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24

Oct

2012

Blade Runner 1982 - The Ennis House, LA

© Ennis House 2012
© Ennis House 2012

No discussion about architecture and film is complete without mention of Ridley Scotts 1982 release Blade Runner. Unlike many futuristic films of the time, where characters are surrounded by a sanitised world of white and chrome, Scott depicts a grimy, overpopulated city with palpable desperation and a combative mentality.

© Ennis House 2012
© Ennis House 2012

This man made hell is stacked against the common man. Literally. The claustrophobic streets are overshadowed by hulking towers inhabited by those with money. The look of the film is quite architectural (the oppressive built density is present throughout the film) and one we have grown quite accustomed to - the film spawned a whole generation of computer games graphics - but it is the use of one very special house which brings it all together.

Harrison Ford © Warner Brothers
Harrison Ford © Warner Brothers

Frank Lloyd Wrights Ennis House in Los Feliz has a list of TV and film credits to rival any of those on the Hollywood Walk of Fame (as well as its own imdb listing) but it is the appearance in Blade Runner which is the most commanding.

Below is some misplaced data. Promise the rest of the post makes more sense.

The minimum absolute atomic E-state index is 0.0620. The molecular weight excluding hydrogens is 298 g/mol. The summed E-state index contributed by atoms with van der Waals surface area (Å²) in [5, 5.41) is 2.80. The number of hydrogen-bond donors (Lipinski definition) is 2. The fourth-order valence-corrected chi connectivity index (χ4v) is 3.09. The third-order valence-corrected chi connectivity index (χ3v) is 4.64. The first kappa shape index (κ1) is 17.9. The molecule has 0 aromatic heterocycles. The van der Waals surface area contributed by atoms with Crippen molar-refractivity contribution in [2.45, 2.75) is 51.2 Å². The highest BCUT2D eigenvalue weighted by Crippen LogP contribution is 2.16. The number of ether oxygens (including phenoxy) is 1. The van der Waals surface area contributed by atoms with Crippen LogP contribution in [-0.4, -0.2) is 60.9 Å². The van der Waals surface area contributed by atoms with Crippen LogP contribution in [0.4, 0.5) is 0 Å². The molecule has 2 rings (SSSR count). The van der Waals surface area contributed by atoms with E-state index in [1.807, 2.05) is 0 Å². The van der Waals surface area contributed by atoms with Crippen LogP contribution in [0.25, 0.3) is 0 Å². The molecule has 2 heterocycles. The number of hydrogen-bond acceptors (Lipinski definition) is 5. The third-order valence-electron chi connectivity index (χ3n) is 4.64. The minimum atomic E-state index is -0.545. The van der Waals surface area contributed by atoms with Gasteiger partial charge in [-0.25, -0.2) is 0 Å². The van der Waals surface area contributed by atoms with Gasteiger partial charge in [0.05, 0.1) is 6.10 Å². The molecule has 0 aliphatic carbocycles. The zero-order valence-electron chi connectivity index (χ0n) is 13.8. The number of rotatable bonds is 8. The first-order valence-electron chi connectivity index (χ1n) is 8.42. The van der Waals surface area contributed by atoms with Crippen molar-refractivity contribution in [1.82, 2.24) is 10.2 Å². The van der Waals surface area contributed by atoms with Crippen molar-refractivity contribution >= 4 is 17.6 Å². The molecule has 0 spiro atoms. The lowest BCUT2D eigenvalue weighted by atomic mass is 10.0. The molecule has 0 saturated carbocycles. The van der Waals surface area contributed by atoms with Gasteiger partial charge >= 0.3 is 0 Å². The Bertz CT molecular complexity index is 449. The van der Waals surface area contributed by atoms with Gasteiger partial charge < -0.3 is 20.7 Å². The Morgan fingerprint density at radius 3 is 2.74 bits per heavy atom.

The Buildings’ distinctive architectural language forms the foundation for much of the production design. A mould of the Mayan inspired patterns on the textile blocks was taken by the production team and used throughout the set design so although few scenes were actually filmed at the house, its character is ever-present.  In this context, the Mayan symbolism speaks of ancient decay and a civilization past its prime.  

Harrison Ford stars as Deckard - a policemen who has made a career of ‘retiring’ rouge androids who try to escape their fate as menial labour ‘off world’ and return to earth to pass as ordinary citizens. So advanced is the technology in their creation that the only way to determine their origin is to test their ability to empathise (a quality the androids are not designed to possess), particularly their sympathy towards animals  (is that what makes us human?). As well as the insect-like machine used to carry out this test, the film also features technology such as jet propelled hover cars, a bionic snake and (my personal favourite) a glass dome hairdryer, 30 seconds under which gives instant 80’s hair. Genius.

 

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